Chris Mitchell, defending against the charge that The Australian‘s coverage of climate change is biased, said:
What people do not like is that I publish people such as Bjorn Lomborg. I will continue to do so, but would suggest my environment writer, Graham Lloyd, who is a passionate environmentalist, gets a very good run in the paper.”
Does Lloyd’s reporting provide a counterpoint to Lomborg in The Australian? He’s only just become the environment writer, so there aren’t many stories to go on, but on those his record is similar to that of a predecessor, Matthew Warren.
For example Graham Lloyd’s extraordinarily one-sided story on wind power. Lloyd prints the opinions of twelve critics of wind power along with his own criticism, claiming that wind power is too expensive, is unreliable, is unsightly, is harmful to human health, kills wildlife, destroys communities, reduces real estate values, and causes corruption. Lloyd even claims that it makes birds explode (not true, of course). Lloyd includes comment from just one person on the other side for “balance”, and that’s the same Matthew Warren mentioned in the preceding paragraph.
The cherry Lloyd picks to go on top of his story is a sidebar on Danish wind power. According to Lloyd:
a controversial assessment … by Danish think tank the Centre for Political Studies [CEPOS] … gives the lie to claims that Denmark is supplying 20 per cent of its energy needs from wind sources. … Up to half of Denmark’s wind electricity is exported but paid for at high cost by Danish power consumers.
Lloyd tells us that the assessment is “controversial”, but doesn’t tell us why, so I asked Henrik Lund, a professor in the Department of Development and Planning at Aalborg University. He told me that author of the study had admitted that there were mistakes in the study and that has been commissioned and paid for by the American coal and oil lobby. Lund et al have written a scientific report correcting the errors in the CEPOS study.
If you divide wind power production by total power production for Denmark you get 20%, so how did the CEPOS study put the “lie” to this as Lloyd claimed? Well, by the use of some very creative accounting — they assumed that when Denmark exported power, it was always the wind power, and not that produced by any other means. This exactly backwards. Because the marginal cost of wind power is less than that from coal plants, it is the energy from the coal plants that is being exported. Suppose there was no demand for energy to be exported. Then Danish domestic demand would be supplied most cheaply by using all available wind power plus however much coal is needed to satisfy that demand. Now if there is any demand for export, that will be supplied by activating more coal plants.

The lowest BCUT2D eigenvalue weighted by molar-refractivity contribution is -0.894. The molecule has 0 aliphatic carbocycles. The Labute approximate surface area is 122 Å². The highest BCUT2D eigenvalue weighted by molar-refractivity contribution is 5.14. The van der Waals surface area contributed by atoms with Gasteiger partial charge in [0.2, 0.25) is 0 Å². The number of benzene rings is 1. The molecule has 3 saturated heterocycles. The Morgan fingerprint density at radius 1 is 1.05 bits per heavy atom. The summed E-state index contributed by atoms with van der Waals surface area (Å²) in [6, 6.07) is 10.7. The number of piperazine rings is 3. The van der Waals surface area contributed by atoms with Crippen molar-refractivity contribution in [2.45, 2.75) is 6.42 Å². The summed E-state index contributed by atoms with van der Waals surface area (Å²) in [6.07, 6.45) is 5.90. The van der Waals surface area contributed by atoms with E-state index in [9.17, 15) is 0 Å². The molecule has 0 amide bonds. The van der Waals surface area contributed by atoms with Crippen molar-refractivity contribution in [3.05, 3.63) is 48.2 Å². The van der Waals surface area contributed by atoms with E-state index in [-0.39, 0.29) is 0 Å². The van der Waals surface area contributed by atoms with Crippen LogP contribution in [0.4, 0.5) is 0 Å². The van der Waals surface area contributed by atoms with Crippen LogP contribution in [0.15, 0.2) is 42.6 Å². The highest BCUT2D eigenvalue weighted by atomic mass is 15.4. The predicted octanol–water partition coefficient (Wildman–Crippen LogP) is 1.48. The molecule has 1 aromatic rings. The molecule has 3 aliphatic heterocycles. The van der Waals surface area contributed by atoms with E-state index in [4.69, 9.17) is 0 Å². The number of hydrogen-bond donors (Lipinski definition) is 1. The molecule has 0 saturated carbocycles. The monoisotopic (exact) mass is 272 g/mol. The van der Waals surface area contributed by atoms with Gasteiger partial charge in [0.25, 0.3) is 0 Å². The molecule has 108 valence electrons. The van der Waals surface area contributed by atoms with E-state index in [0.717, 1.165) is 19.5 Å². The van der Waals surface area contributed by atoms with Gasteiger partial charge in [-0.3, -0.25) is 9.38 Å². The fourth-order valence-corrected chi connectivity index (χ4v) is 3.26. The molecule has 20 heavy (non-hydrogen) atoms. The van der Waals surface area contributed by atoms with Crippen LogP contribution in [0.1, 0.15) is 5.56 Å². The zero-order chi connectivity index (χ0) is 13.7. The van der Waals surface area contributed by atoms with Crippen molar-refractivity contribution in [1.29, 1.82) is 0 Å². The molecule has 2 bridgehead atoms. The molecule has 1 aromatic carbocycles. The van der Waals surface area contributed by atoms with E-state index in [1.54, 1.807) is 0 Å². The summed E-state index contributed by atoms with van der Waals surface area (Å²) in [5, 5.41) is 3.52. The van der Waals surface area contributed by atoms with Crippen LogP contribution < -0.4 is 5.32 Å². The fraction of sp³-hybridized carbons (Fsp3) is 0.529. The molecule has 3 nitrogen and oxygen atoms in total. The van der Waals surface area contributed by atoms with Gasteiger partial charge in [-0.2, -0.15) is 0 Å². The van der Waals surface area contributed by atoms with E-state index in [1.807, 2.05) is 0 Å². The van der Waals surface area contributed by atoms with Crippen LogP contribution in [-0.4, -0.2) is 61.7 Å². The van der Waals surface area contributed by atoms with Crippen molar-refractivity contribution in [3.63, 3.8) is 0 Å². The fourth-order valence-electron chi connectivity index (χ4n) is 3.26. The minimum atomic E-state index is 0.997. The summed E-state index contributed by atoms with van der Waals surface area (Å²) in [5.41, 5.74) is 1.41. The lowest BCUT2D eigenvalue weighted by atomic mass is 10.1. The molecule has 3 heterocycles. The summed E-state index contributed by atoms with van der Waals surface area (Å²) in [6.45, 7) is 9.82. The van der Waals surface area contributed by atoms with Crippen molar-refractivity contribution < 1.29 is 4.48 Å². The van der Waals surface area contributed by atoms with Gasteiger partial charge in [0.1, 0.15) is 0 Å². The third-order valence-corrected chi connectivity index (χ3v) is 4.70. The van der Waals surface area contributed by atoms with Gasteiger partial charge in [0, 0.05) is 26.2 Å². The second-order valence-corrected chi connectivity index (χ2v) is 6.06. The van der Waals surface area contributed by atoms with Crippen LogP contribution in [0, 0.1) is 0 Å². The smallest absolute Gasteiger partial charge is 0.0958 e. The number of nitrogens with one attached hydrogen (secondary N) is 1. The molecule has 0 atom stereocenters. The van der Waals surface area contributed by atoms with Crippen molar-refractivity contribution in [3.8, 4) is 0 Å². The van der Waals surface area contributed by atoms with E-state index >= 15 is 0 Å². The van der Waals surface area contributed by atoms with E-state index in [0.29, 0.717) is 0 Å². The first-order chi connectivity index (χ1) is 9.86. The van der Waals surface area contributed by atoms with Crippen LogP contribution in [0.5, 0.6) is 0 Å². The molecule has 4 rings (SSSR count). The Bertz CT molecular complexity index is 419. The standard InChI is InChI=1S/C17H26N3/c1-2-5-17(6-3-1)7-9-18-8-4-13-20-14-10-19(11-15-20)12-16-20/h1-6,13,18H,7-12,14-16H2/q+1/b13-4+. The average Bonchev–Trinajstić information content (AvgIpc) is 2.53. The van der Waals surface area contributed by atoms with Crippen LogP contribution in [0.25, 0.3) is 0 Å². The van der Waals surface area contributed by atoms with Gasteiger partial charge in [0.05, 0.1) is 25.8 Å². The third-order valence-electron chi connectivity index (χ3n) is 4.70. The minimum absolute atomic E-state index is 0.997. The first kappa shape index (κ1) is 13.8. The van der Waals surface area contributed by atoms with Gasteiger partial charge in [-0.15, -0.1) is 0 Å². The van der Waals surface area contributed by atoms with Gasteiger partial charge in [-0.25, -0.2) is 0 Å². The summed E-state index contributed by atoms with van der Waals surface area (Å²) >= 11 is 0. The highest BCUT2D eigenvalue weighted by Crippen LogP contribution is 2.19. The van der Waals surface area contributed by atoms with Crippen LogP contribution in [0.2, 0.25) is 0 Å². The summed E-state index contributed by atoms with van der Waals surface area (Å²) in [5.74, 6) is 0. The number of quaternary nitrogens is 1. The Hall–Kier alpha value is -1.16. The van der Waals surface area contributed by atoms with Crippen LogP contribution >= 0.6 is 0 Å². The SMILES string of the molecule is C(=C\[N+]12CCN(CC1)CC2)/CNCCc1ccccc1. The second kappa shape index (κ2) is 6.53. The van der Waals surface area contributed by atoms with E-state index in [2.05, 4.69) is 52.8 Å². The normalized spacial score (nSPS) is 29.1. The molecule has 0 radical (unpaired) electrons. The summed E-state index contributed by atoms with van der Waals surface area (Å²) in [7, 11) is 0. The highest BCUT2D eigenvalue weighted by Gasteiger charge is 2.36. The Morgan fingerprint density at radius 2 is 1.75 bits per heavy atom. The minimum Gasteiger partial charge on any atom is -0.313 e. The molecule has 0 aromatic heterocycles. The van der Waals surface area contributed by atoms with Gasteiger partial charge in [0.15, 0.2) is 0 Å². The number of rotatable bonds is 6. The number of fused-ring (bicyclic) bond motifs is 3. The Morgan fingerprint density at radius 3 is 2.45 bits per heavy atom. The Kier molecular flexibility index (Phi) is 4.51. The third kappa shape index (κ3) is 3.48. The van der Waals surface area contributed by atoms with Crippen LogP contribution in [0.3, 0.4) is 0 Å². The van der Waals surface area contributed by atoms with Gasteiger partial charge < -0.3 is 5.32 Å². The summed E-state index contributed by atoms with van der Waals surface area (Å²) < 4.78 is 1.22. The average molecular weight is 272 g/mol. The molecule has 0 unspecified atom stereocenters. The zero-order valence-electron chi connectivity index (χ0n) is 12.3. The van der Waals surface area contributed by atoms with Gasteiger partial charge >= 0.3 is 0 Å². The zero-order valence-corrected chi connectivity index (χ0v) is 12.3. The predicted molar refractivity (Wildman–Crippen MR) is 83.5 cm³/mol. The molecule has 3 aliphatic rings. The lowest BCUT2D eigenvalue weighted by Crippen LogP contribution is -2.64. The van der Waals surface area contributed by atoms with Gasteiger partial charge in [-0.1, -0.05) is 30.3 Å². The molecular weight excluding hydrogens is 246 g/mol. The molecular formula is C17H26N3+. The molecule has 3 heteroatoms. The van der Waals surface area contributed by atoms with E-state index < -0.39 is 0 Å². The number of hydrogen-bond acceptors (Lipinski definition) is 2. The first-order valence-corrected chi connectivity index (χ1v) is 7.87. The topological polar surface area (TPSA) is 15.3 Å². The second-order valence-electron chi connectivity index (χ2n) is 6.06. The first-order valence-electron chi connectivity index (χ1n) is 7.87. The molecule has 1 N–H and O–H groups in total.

Andrew Smith, in a paper in the British Institute of Energy Economics on Danish wind exports comments
Algorithm A, as used in [the CEPOS study], which puts wind bottom of the merit order behind all thermal plants, assumes that central plants are never switched on to make [electricity for] export. No evidence was found to support this algorithm, which contradicts what is known about the price of wind as a fuel, relative to coal and biomass.
No valid algorithm can produce the “high export” figure, and that valid methods suggest that the proportion of wind that is exported of the order of 0.1-2.5%, depending on the individual year, with an average of 0.1-1.2% for the decade 2000-2009
And the small amount that is exported is not paid for by Danish consumers as Lloyd claims, but by the consumers in other countries that use it.
Now you know why Lloyd didn’t tell you why the CEPOS study was “controversial”.
Then there’s Lloyd’s story on The Royal Society’ new summary of the state of climate science. It’s based on the IPCC’s 4th Assessment Report, so there weren’t any surprises there, but according to Lloyd’s story Top science body cools on global warming:
The society’s cautious approach is in contrast to the UN’s 2007 IPCC report.
The misrepresentation of the study was so blatant that the lead author John Pethica, had to set the record straight:
In your coverage of our newly published Climate change: a summary of the science (“Top science body cools on global warming”, 2/10) your correspondents suggest that the society has changed its position on climate change. This is simply not true.
Finally we have Lloyd’s latest effort, where he denies that The Australian‘s coverage of climate change is biased and has this from Chris Mitchell about how he should have sued everyone who dared to suggest that The Australian is biased.
“I now regret not suing Clive Hamilton over Scorcher and various other writers who have completely misrepresented my position and, much more importantly, that of the paper,” Mitchell says.
So he may well sue me for this blog post. Which sounds ridiculous, but he’s suing over a tweet, so who knows?
Recall that Mitchell is threatening to sue because he claims that is a “lie” to say that he told a reporter what to write. This story by Lloyd would seem to exactly reflect Mitchell’s views. If he didn’t tell Lloyd what to write, then Lloyd is so well trained that he knows what to write without being told.